Whenever I have a conversation with an advisor client about his or her professional advocate network, invariably they begin to discuss the number of client referrals they receive from attorneys and CPAs and their ability to convert those leads into new clients. The problem is, their focus is on a strategic byproduct (referrals) rather than on the primary purpose of building a network in the first place – to better deliver on your client promise to provide holistic wealth management.
While CPAs and attorneys are certainly important components to any advisor’s professional network, far too many begin and end there, overlooking a litany of other important professional service providers.
Moving beyond the traditional
Think about who your“ideal client” is. Who is your firm best built to serve? Then begin to think about the wide array of financial needs common to many of those ideal clients and the types of alliances that would better enable you to deliver a comprehensive service offering. For example, suppose you are highly-skilled and adept at catering to the needs of small business owners, and place a considerable emphasis on cultivating that client niche. Looking beyond CPAs and attorneys, what other professional expertise might those individuals benefit from? Broaden your horizons and consider trying to forge new relationships with business evaluation specialists, business brokers, commercial bankers and/or business insurance specialists.
You’ve got to move beyond the traditional, not so much to generate new business, but rather to fulfill the fiduciary promise you’ve made to your clients. Whether or not you personally deliver all of the various products and services, genuine wealth management by its nature must be comprehensive. And within that large landscape with financial planning at its core, you’ve got to divide out and segment out the services you want to personally deliver. Even if you just want to internalize the financial planning process for a fee and outsource everything else (e.g., portfolio management, banking, insurance and estate planning) that’s perfectly fine as long as you have a robust network in place to deliver an integrated offering.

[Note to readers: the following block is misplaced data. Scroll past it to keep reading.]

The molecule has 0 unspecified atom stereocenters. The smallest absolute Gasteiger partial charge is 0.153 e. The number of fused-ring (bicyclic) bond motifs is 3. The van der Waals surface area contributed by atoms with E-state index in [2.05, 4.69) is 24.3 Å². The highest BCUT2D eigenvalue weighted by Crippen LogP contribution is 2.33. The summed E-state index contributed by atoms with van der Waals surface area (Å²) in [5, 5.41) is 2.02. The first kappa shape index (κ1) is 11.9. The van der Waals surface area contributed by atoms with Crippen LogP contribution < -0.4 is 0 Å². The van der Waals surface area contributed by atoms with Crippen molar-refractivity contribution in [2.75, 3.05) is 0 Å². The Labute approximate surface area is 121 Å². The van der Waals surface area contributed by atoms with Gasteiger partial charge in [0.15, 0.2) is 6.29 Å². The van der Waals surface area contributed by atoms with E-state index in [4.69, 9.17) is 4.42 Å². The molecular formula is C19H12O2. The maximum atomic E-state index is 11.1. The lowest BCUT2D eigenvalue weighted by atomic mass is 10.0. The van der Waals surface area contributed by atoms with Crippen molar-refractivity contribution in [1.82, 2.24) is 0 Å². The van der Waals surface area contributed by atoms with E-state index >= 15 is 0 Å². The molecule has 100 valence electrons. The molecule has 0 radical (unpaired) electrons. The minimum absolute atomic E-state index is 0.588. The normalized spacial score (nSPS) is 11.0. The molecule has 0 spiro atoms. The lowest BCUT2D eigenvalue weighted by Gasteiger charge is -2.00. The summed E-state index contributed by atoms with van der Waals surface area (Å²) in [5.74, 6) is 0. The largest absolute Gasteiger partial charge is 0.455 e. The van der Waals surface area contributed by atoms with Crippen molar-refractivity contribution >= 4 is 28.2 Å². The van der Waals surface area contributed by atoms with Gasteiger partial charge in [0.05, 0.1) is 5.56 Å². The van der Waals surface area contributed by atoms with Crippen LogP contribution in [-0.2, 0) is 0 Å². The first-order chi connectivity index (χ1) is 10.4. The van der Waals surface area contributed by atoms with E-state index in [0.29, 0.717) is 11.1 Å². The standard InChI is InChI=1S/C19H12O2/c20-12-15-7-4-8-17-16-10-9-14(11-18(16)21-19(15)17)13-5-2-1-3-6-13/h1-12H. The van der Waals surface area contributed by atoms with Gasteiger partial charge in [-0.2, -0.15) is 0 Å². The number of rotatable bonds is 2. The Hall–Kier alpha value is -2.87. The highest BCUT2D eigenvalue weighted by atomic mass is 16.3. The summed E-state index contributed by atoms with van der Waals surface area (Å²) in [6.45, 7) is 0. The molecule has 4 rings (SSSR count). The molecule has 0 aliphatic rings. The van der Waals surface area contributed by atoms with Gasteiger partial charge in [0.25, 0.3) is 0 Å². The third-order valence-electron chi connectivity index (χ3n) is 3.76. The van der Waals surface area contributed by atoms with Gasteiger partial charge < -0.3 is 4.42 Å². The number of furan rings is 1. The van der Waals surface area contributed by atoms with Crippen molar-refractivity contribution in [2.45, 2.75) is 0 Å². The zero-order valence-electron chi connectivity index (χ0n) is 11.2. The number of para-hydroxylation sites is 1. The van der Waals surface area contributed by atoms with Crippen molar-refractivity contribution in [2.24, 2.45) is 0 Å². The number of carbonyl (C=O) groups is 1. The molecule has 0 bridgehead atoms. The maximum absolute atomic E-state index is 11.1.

Choose those pieces you want to focus on delivering. Then identify the other professionals who will be needed to deliver a holistic wealth management experience and build out your professional advocate network with those individuals. And once a comprehensive offering is in place, make sure you take time to educate your clients about the larger landscape and the vital importance of integration.
And although it’s not the primary purpose for building a network of professional advocates, if you do your job well and frame yourself appropriately you WILL generate new introductions as a strategic byproduct. By doing right by your clients, you’ll inevitably do right by your firm.
Coaching Questions from this article:
- Think about your “ideal clients.” What services would comprise a comprehensive end-to-end wealth management solution for those clients?
- Which of those services do you wish to carve out and personally deliver? How will you go about identifying other local professionals to fill the remaining service gaps?
- Think about communicating this broader, more holistic offering to your clients. How do you want to frame yourself and your firm as the client’s financial quarterback?